But even the 46 percent of households across the country that are connected to the national electric grid are not guaranteed an uninterrupted supply. With Pakistan facing a daily energy shortage of close to 4,000 mega watts, power outages of up to 20 hours a day are not unusual.
At such moments, wealthier families can fall back on generators. But for the estimated 91 million people in the country who live on less than two dollars a day, there is no ‘Plan B’ – there is only a battle for survival, which too many in the last week have fought and lost.
For the bottom half of Pakistani society, official notifications on how to beat the heat are simply in one ear and out the other.
Taking lukewarm showers, using rehydration salts or staying indoors are not options for families eking out a living on 1.25 dollars or those who live in informal settlements where hundreds of households must share a single tap.
Lashing out at the government’s indifference and belated response to the crisis, Dr. Tasneem Ahsan, former executive director of the Jinnah Postgraduate Medical Centre (JPMC), tells IPS that preventive action could have saved countless lives.
“The government should have taken up large spaces like marriage halls and schools and turned them into shelters, supplying electricity and water for people to come and cool down there.”
She also says officials could have parked water bowsers in poorer localities for people to douse themselves, advised the population on appropriate clothing and distributed leaflets on simple ways to keep cool.
The media, too, are at fault, she contends, for reporting the death count like sports scores instead of spreading the word on cost-effective, life-saving tips “like putting a wet towel on the head”.
Though the country has an installed electricity capacity of 22,797 MW, production stands at a dismal 16,000 MW. In recent years, electricity demand has risen to 19,000 MW, meaning scores of people are either sharing a single power line or going without energy.
Meanwhile, civil society has been stepping in to fill the void left by the government, with far better results than some official attempts to provide emergency relief.
With most hospitals paralyzed by the number of patients, volunteers like Dr. Tasneem Butt, working the JPMC, have taken matters into their own hands. Using social media as a platform, she has circulated a list of necessary items including 100-200 bed sheets, 500 towels, bottled water, 15-20 slabs of ice and – perhaps most importantly – more volunteers.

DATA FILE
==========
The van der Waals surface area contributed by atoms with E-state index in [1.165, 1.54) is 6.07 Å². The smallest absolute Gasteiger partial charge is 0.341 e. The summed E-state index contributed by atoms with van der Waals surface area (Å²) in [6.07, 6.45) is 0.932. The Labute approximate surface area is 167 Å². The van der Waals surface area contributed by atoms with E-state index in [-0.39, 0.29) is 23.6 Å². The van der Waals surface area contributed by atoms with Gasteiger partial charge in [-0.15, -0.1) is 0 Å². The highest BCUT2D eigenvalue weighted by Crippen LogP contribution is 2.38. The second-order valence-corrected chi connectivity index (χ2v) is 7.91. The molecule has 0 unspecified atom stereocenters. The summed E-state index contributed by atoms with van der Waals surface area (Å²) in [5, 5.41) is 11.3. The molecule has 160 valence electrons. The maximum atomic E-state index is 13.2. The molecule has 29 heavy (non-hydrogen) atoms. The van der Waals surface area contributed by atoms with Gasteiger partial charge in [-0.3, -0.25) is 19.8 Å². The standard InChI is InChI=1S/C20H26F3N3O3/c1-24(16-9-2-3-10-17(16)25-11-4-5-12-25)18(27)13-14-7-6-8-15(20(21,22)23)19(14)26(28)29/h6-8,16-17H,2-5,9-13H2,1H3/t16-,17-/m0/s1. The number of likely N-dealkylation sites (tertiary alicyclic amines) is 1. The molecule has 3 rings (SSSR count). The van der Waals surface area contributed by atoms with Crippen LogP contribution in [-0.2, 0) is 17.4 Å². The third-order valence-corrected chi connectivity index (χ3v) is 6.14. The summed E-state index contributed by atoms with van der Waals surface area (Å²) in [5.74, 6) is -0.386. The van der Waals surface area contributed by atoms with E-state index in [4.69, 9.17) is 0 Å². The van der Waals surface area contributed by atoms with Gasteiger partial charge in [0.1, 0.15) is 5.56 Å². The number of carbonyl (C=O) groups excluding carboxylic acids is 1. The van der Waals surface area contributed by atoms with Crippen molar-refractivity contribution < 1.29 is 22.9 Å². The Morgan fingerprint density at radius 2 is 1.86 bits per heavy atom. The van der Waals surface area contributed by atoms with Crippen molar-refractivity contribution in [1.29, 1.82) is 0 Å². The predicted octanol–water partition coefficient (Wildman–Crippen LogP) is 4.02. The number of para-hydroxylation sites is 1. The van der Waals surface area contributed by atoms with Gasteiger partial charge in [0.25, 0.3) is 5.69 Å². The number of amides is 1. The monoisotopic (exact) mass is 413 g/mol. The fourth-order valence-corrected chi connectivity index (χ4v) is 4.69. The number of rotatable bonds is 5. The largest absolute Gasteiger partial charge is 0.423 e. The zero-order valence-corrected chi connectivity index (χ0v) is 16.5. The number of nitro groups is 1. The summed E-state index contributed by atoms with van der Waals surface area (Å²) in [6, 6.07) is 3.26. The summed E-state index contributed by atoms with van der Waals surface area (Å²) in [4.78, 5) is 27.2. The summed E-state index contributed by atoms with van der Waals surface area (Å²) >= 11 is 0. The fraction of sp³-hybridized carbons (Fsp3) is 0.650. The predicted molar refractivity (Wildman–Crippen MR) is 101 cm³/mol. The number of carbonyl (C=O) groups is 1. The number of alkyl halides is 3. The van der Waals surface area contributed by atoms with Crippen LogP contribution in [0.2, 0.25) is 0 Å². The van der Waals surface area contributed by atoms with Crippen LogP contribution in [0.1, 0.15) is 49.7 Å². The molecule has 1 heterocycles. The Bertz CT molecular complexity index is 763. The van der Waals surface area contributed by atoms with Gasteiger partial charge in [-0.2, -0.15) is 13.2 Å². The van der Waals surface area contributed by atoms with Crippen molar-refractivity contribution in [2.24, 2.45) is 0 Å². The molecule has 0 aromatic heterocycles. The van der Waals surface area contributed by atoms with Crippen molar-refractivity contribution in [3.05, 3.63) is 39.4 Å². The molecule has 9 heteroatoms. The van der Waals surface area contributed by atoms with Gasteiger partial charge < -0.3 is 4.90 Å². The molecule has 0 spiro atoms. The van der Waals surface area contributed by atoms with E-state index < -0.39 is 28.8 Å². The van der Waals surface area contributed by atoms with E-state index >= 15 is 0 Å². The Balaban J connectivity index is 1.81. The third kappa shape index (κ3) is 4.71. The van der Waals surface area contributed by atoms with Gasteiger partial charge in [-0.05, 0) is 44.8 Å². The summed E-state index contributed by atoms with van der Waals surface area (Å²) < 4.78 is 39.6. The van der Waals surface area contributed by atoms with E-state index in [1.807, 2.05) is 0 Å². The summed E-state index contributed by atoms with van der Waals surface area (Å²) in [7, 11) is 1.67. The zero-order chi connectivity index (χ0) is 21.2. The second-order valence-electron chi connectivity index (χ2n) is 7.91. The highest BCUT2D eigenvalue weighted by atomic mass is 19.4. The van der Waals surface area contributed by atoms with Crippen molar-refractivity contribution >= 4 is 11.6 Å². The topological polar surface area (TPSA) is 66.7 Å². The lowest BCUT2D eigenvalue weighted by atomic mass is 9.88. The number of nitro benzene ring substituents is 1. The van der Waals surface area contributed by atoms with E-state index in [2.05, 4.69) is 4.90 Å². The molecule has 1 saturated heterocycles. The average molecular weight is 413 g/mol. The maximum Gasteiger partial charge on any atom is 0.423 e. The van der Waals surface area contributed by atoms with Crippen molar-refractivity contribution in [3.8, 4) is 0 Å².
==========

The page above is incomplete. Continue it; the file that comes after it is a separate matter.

“I got them immediately,” she tells IPS. “Now I’ve asked people to hold on to their pledges while I arrange for chillers and air-conditioners.
“The emergency ward is suffocating,” she adds. “It’s not just the patients who need to be kept cool, even the overworked doctors need this basic environment to be able to work optimally.”
Last week, the government of the Sindh Province cancelled leave for medical personnel and brought in additional staff to cope with the deluge of patients, which is expected to increase as devout observers of the Holy Ramadan fast succumb to fatigue and hunger.
The monsoon rains are still some days away, and until they arrive there is no telling how many more people will be moved from the streets into graves.
Interestingly, while other parts of the province have recorded higher temperatures, the deaths have occurred largely in Karachi due to urban congestion and overcrowding, experts say, with the majority of deaths reported in poor localities like Lyari, Malir and Korangi.
The end may be in sight for now, but as climate change becomes more extreme, incidents like these are only going to increase in magnitude and frequency, according to climatologists like Dr. Qamar-Uz-Zaman Chaudhry
Edited by Kanya D’Almeida
This story includes downloadable print-quality images -- Copyright IPS, to be used exclusively with this story.